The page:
Maca (Lepidium meyenii) is a Peruvian plant of the Brassica (mustard) family which grows exclusively in the central Andes at high altitudes, a habitat of intense cold and sunlight, and strong winds. Cultivated for more than 2000 years, Maca root, the edible part of the plant, is traditionally used as a food and in traditional folk medicine to enhance sexual function, fertility, energy, alertness, mental concentration, mood and physical immunity. Yet, only a limited number of its purported benefits have been supported in scientific studies. These include its nutritional content and its energizing, antioxidant, fertility-enhancing and cognitive-supporting properties.
Dried Maca (unprocessed) is a very nutrient-dense food, made up of approximately 10% protein, 60% carbohydrates, 8.5% fibre and 2% fat. It contains almost all of the essential amino acids needed by humans, as well as a number of micronutrients, including iron, calcium, copper, zinc and potassium. (Nutrient levels vary depending on the type of Maca and how it is processed.) It is also considered to have adaptogenic qualities due to its demonstrated ability to help the body adapt to a number of stressors.
Thirteen main types of maca have been described that can be characterized by the color of their roots, being the edible portion of the plant. Recent studies have demonstrated that different types of Maca (according to its color - black, red or yellow) have somewhat different properties and health benefits. (1, 2, 3)
In both animal and cell models, Maca has been shown to be a source of antioxidants, compounds which play a vital, health-protecting role in human life. Antioxidants have been shown to help protect against various metabolic diseases, heart disease, brain disorders and age-related syndromes, as they help the body combat cellular damage caused by free radicals (reactive chemicals containing oxygen). In these studies, Maca was shown to not only increase levels of important antioxidants including superoxide dismutase and glutathione, but it also significantly decreased cholesterol levels and also exhibited cellular neurobiological protection. (1, 2, 3)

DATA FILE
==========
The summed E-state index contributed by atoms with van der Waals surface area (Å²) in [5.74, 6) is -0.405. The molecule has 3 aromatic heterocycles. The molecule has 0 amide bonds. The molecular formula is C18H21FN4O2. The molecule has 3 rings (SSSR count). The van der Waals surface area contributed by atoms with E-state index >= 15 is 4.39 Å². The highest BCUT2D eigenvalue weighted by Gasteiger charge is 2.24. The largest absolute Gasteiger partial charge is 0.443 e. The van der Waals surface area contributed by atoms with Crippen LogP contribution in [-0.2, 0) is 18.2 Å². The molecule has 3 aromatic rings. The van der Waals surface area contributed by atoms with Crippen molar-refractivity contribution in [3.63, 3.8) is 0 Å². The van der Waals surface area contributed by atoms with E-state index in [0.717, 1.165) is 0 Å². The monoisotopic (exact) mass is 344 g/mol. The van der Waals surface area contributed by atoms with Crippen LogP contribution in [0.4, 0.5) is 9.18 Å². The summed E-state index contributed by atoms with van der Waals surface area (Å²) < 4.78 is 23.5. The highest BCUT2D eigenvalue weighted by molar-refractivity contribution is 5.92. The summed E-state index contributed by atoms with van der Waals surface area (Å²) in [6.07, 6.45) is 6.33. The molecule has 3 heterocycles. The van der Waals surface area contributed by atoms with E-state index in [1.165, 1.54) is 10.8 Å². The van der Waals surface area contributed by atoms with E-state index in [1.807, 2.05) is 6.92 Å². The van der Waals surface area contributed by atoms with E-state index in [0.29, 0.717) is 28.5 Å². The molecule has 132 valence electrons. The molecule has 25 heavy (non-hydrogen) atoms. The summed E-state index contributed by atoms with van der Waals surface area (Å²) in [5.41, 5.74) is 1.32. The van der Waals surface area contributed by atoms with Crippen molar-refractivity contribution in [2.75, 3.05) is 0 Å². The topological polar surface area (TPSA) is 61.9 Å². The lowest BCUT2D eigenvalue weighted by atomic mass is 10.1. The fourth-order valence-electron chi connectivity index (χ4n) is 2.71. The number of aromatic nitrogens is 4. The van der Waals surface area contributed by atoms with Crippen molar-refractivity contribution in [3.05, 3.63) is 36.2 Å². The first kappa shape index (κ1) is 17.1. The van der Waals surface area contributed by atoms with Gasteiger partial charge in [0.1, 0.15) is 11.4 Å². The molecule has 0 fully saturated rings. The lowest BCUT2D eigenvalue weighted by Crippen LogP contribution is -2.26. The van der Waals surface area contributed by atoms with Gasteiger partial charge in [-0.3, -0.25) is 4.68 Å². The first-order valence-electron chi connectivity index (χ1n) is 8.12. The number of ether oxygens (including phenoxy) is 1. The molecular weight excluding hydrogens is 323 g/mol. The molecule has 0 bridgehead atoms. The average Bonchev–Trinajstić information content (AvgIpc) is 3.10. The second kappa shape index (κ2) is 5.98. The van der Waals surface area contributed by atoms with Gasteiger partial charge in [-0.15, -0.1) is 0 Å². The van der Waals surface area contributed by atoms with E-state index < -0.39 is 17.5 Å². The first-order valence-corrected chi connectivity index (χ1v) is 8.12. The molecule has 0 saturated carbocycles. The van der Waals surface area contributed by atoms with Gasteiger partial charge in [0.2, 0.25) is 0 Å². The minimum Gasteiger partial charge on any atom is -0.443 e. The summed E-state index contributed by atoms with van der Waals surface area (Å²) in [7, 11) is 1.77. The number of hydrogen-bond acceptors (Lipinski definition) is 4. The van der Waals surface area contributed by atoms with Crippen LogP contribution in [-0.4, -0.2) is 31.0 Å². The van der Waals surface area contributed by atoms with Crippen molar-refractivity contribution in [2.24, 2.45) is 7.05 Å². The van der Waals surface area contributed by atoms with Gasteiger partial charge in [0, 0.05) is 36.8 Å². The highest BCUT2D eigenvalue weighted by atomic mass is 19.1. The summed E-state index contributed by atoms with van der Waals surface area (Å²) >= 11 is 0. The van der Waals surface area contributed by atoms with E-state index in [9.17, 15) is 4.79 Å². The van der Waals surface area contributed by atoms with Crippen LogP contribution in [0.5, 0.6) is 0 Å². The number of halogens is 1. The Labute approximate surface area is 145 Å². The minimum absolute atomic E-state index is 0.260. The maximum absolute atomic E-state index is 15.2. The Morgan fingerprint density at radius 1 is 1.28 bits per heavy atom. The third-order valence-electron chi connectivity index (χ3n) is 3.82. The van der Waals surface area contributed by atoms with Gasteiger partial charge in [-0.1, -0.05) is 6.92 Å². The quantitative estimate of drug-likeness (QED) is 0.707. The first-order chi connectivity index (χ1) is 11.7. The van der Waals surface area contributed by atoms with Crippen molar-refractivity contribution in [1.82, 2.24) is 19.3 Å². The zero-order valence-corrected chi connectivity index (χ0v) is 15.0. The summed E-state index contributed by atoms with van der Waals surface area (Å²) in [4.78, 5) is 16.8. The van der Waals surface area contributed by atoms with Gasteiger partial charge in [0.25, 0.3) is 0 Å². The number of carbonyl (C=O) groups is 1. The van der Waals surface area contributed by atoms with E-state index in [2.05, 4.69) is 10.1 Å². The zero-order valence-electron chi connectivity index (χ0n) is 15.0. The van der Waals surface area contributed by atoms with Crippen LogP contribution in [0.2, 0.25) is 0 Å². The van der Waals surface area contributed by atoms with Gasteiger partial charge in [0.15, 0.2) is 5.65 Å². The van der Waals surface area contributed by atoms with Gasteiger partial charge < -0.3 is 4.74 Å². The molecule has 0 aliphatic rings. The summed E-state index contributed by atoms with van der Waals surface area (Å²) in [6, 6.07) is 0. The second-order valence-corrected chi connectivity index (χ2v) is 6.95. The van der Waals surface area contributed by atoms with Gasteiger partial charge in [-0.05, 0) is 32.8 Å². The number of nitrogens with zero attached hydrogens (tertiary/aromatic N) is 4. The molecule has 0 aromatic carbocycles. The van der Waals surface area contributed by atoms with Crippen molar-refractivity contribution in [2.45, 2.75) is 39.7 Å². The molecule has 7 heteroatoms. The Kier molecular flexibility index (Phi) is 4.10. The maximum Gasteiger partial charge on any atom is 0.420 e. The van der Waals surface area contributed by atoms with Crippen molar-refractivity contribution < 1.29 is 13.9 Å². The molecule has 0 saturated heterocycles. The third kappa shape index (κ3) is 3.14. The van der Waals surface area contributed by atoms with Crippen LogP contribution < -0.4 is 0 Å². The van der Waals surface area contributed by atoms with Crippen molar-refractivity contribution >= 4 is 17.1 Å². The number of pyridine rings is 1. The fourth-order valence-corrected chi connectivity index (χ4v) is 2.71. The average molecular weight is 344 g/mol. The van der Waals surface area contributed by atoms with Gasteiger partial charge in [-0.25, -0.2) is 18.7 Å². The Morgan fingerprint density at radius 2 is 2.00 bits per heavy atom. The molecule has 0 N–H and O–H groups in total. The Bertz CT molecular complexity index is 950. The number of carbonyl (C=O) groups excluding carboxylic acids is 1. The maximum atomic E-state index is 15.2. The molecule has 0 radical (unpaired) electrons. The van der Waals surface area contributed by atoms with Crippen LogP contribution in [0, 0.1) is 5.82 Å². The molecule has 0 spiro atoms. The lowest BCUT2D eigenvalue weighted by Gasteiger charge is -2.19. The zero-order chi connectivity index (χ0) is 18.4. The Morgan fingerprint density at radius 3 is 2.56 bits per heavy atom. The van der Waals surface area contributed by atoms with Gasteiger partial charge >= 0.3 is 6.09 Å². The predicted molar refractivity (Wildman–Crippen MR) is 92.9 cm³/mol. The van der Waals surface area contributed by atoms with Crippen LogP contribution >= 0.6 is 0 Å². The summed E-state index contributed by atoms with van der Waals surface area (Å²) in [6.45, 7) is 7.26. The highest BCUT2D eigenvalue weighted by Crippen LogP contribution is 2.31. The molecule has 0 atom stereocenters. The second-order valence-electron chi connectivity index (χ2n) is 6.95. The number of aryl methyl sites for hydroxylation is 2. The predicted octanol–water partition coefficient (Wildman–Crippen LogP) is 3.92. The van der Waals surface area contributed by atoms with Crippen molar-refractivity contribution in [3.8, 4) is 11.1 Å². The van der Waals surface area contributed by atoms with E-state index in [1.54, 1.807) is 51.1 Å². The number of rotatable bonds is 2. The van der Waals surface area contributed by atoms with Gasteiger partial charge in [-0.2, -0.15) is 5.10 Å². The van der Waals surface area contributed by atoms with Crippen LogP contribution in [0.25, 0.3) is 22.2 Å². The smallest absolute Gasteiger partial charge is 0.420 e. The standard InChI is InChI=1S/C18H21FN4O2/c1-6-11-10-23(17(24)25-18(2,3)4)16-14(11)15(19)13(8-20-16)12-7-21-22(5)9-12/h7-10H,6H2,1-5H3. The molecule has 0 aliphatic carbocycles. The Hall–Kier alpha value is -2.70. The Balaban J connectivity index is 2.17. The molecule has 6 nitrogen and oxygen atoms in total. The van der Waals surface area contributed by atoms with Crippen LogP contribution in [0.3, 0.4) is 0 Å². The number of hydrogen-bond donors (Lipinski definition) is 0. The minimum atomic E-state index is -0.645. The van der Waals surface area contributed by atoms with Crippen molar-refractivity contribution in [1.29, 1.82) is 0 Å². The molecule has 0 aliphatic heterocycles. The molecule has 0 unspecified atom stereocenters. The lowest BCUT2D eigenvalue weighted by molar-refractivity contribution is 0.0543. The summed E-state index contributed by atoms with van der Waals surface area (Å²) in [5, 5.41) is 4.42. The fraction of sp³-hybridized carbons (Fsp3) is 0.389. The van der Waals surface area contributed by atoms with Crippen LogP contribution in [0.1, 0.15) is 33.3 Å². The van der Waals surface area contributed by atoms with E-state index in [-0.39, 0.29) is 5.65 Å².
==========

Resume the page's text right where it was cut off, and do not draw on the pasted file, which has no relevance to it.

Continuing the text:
While further research is needed to better understand how the antioxidants in Maca impact human health, these findings suggest promise for Maca’s protective role against chronic human diseases characterized by oxidative damage.
Maca is traditionally used by Andean Indians for its supposed ability to improve energy, and was used as a tonic for Inca warriors to increase their energy and vitality. However, there is only a limited body of research supporting these claims.
Supplementation with Maca extract for 2 weeks was found to significantly improve performance time in a 40 km cycling race. In another study of human subjects placed in two areas (the Peruvian highlands, close to where Maca is cultivated and where consumption is traditional, and at the lowland coast where Maca consumption is less common), supplementation with both red and black maca resulted in improvement in mood and energy (and even more so with red Maca, which has a higher concentration of GABA (Gamma-Aminobutyric Acid), a neurotransmitter that researchers suspect may boost mood or have a calming, relaxing effect on the nervous system).
In a number of animal model forced swim oxidative stress tests, three forms of Maca (yellow, fermented and gelatinized and extracted) were found to increase endurance, demonstrating its ability to improve physical stamina and preserve energy and thought to play an adaptogen-like role. (1, 2, 3, 4) (Interestingly, a study on early post-menopausal women similarly found that gelatinized Maca exhibited distinctive functions peculiar to adaptogens, suppressing stress hormone output and generally balancing hormone levels.)
No traditional use records of Maca’s effect on cognitive function have been found. Natives in the central Peruvian Andes claim that the use of Maca in children improves school performance, although they do not know which variety of Maca best impacts learning and memory.
Experimental studies in animal models suggest that Maca does in fact improve learning and memory. Three varieties have been studied (black, red, and yellow), and black Maca was the only variety to show significant biological effects. Maca was found to improve induced memory impairment and to decrease brain markers of oxidative stress, in both cases reflecting effects on the brain tied to Maca’s antioxidant capacity. (1, 2, 3)